Special Report

Ten Cities Crushed by the Global Recession

The global recession officially ended in 2010. Since then many countries have begun experiencing economic growth again. However, North American and Western European nations are recovering at a much slower pace than the rest of the world. In fact, the slowest-growing metropolitan areas are located in the United States, Western Europe and earthquake-damaged Japan, according to Brookings Institute’s Global Metro Monitor 2011. 24/7 Wall St. has examined the Brookings report to identify the world’s largest cities that just cannot seem to recover.

Brookings Institute’s Global Metro Monitor 2011 rated the recovery of the 200 largest metropolitan regions in the world. The rankings are based on a combination of the change in income and employment in each city between 2010 and 2011. According to the report, the fastest-growing cities are located outside North America and Western Europe, while all the slowest-growing ones are within those continents.

Read: Ten Cities Crushed By The Global Recession

When it comes to large metropolitan economies, both the U.S. and Europe are being outpaced by the rest of the world. But unlike many cities in Western Europe, cities in the U.S. are generally recovering — albeit slowly. In the U.S., both income and employment in the cities increased 0.9% between 2010 and 2011. The country, however, is not recovering evenly. Nine of the world’s slowest-growing 25 metro regions are located in the U.S. But the U.S. also has 20 cities among the fastest-growing 100 areas as well.

Europe is a different story altogether. Eight out of the 10 metro regions with the worst growth are located in Western Europe. According to the Brookings report, “metro economies are … affected by the strength or weakness of their geographic neighbors and key trading partners. Nowhere was this clearer last year than in Western Europe, where crises affecting the eurozone hampered growth across many of the continent’s metropolitan areas.” With the exception of Germany, the European Union has generally stagnated. Austerity measures, imposed to reduce eurozone nations’ deficits and pay down sovereign debt, have only slowed these regions further.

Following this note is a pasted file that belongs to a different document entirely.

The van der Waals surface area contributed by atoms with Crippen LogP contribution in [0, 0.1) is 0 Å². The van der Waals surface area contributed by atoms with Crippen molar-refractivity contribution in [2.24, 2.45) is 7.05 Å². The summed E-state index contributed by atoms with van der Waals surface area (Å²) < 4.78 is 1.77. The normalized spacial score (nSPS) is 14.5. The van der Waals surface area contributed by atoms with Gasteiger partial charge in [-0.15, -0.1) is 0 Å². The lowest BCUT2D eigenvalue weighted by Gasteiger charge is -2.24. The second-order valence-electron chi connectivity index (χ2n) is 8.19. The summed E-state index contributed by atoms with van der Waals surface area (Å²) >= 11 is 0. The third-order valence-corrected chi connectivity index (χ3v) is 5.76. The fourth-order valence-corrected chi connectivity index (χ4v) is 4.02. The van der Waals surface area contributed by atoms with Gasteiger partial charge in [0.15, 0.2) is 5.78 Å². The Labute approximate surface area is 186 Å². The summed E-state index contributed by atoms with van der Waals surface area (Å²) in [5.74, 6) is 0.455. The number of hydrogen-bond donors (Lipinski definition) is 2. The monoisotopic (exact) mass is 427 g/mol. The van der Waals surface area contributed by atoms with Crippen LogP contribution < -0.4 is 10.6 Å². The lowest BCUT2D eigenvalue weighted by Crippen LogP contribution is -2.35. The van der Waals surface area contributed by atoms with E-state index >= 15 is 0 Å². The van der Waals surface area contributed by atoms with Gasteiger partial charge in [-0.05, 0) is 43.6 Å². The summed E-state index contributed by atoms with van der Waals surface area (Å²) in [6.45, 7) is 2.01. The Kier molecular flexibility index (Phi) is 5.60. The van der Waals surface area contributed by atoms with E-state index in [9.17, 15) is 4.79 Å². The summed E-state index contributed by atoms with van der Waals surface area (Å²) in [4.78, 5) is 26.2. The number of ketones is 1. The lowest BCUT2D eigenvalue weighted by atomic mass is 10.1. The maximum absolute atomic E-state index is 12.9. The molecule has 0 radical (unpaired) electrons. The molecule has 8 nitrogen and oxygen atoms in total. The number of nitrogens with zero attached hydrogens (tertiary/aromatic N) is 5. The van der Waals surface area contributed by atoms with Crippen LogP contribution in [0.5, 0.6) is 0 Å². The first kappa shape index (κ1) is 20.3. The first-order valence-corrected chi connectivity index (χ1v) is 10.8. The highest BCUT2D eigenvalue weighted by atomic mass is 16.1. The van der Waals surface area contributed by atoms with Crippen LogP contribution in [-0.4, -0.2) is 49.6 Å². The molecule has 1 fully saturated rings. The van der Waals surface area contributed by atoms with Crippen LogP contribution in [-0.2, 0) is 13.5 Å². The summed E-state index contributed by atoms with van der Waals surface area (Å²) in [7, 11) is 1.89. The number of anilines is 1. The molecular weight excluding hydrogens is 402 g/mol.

The U.S economy has begun to recover as a nation, with a few exceptions. It is perhaps not surprising that the main cause for the slow growth in Western Europe is also hurting some American cities — mainly cuts in government expenditures. In Richmond and Sacramento, the two American cities on the list, the government is among the biggest employers. But with austerity measures imposed, just like in the eurozone, these cities have been particularly hurt by government layoffs. Also similar to eurozone cities, the port city of Richmond has been hurt by declining trade.

24/7 Wall St. examined Brookings’ 2011 Global Metro Monitor report, which ranked the 200 largest global metropolitan regions based on a combination of the change in income and employment in each city between 2010 and 2011. We specifically looked at the 10 metropolitan regions where employment and income contracted or stagnated. Brookings provided economic information by country on GDP, income, population and the annual changes. In our analysis of these 10 regions, 24/7 Wall St. included employment statistics and industrial profiles of the American cities from the U.S. Bureau of Labor Statistics.

These are the 10 metropolitan areas that have not recovered from the global recession.

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